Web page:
CPS facing judicial review into claims it dropped 'weak' rape cases to improve conviction rates

·4-min read

A judicial review is being launched this week into claims the Crown Prosecution Service (CPS) unlawfully abandoned "weak" rape cases to boost conviction rates.

The Court of Appeal will hear allegations that the CPS adopted a "risk-averse" policy.

If the three High Court judges agree, it could mean hundreds, if not thousands, of cases may have to be reviewed.

The court challenge is being brought by the End Violence Against Women Coalition (EVAW), which claims the CPS changed its policy, then its practice, on how and when it charges rape cases.

Campaigners say this led to a "catastrophic collapse" in the numbers of rape cases going to court - and describe it as "the effective decriminalisation of rape".

Evidence they plan to present includes a whistleblower statement and detailed analysis of case outcomes over a decade.

EVAW director Sarah Green said: "In 2016 and 2017, senior managers gave a new order to their prosecutors to go easy and to drop weaker cases out of the system.

"We believe they did that to make their outcome statistics look better so their conviction rates looked better.

"That kind of action is unlawful - that means that you have decided arbitrarily not to give women access to justice when they report a really serious crime like rape."

The coalition claims that those alleged actions had "horrendous consequences" for the charging rate for rape, "completely crashing in the first year alone, falling by 23%".

Campaigners say that they believe it is "very likely" senior managers who took that action did not understand it would have such a "horrific effect so quickly".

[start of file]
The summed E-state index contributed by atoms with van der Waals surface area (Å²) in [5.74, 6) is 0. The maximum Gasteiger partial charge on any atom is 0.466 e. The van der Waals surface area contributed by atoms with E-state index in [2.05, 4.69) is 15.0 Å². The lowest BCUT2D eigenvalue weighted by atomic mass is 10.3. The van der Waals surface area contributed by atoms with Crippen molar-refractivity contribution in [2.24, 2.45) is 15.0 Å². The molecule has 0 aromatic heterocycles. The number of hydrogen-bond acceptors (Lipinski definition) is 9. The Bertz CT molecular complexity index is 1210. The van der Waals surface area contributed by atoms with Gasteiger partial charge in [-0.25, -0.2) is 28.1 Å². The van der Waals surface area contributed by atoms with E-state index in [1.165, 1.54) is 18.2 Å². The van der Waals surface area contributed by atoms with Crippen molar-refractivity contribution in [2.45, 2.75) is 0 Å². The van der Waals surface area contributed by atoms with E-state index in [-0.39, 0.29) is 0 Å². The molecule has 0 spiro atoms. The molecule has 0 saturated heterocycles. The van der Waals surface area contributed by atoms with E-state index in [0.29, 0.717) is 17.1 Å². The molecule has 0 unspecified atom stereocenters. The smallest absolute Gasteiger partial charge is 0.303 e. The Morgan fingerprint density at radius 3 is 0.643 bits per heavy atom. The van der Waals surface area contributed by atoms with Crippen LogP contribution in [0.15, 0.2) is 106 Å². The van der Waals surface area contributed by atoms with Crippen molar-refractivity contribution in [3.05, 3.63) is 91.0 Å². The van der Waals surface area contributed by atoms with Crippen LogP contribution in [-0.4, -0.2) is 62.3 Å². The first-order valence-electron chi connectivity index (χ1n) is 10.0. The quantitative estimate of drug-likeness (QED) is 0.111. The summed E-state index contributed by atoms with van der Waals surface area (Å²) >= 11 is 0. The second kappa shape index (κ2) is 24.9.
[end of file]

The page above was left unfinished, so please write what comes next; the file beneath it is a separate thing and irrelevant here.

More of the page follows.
EVAW is concerned that the drop in charging rates has been an "absolute tragedy" due to the message it may send out to victims and perpetrators.

Bonny Turner's case is one being used as part of the judicial review. She claims she was raped in February 2016, but her case was dropped by police.

She told Sky News she strongly believes her case "deserves to be heard in court", adding: "The CPS say [they] don't want to unnecessarily put someone through a court case unless they think that they are going to win.

"But for me justice isn't just about the outcome - it doesn't come from thin air. Justice comes from a just process every step along the way and I've not experienced a just system along the way."

A CPS spokesperson said of her case: "Rape is one of the most complex and challenging offences to prosecute and we recognise that our decisions have a profound impact on the individuals affected.

"We considered all the available evidence in this case carefully and concluded there was no realistic prospect of conviction. We understand this decision was disappointing and met with Ms Turner to explain the reasoning.

"This decision was upheld by a review undertaken by a specialist appeals lawyer within a different part of the CPS.

"Ms Turner then applied for a judicial review where the High Court also upheld the decision not to prosecute by the CPS, after looking at the decision-making process. The High Court concluded that the decision was properly reasoned on the evidence."

The spokesperson added: "There has been no change of approach in how the CPS prosecutes rape. Our skilled prosecutors are experienced and highly trained to make sure criminals can be brought to justice.

"No matter how challenging the case, whenever our legal test is met, we always seek to charge.

"Independent inspectors have found no evidence of a risk-averse approach and have reported a clear improvement in the quality of our legal decision making in rape cases.

"The principles of the merits-based approach are enshrined in the Code for Crown Prosecutors, which guides every charging decision.

"Along with the police, we remain committed to making real, lasting improvements to how these horrific offences are handled, so every victim will feel able to come forward with confidence that their complaint will be fully investigated and, where the evidence supports, charged and prosecuted."

The coalition of women's rights groups has raised tens of thousands of pounds through crowdfunding to help support the legal action.

The Court of Appeal overturned a previous decision by the High Court not to hear the case.

The case will be presented before senior judges in the High Court over two days, 26 and 27 January.